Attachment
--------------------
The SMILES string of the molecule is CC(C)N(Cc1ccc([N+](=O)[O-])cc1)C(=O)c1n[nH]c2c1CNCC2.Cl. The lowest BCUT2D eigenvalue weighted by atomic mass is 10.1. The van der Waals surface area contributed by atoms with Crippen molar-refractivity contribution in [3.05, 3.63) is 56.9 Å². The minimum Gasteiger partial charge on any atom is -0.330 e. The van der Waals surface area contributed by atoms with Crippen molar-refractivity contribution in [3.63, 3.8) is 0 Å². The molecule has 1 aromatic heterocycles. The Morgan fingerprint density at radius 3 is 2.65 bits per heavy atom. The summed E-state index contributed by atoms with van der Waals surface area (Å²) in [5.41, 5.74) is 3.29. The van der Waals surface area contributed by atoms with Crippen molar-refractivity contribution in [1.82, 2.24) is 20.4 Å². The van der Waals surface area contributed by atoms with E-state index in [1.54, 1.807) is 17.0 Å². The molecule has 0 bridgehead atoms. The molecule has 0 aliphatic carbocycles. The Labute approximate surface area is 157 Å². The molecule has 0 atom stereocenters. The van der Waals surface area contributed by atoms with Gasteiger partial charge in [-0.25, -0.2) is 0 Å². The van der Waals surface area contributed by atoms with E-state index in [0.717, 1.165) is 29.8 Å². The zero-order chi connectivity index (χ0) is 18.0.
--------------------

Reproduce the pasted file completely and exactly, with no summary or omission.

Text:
The SMILES string of the molecule is CC(C)N(Cc1ccc([N+](=O)[O-])cc1)C(=O)c1n[nH]c2c1CNCC2.Cl. The lowest BCUT2D eigenvalue weighted by atomic mass is 10.1. The van der Waals surface area contributed by atoms with Crippen molar-refractivity contribution in [3.05, 3.63) is 56.9 Å². The minimum Gasteiger partial charge on any atom is -0.330 e. The van der Waals surface area contributed by atoms with Crippen molar-refractivity contribution in [3.63, 3.8) is 0 Å². The molecule has 1 aromatic heterocycles. The Morgan fingerprint density at radius 3 is 2.65 bits per heavy atom. The summed E-state index contributed by atoms with van der Waals surface area (Å²) in [5.41, 5.74) is 3.29. The van der Waals surface area contributed by atoms with Crippen molar-refractivity contribution in [1.82, 2.24) is 20.4 Å². The van der Waals surface area contributed by atoms with E-state index in [1.54, 1.807) is 17.0 Å². The molecule has 0 bridgehead atoms. The molecule has 0 aliphatic carbocycles. The Labute approximate surface area is 157 Å². The molecule has 0 atom stereocenters. The van der Waals surface area contributed by atoms with Gasteiger partial charge in [-0.25, -0.2) is 0 Å². The van der Waals surface area contributed by atoms with E-state index in [0.717, 1.165) is 29.8 Å². The zero-order chi connectivity index (χ0) is 18.0.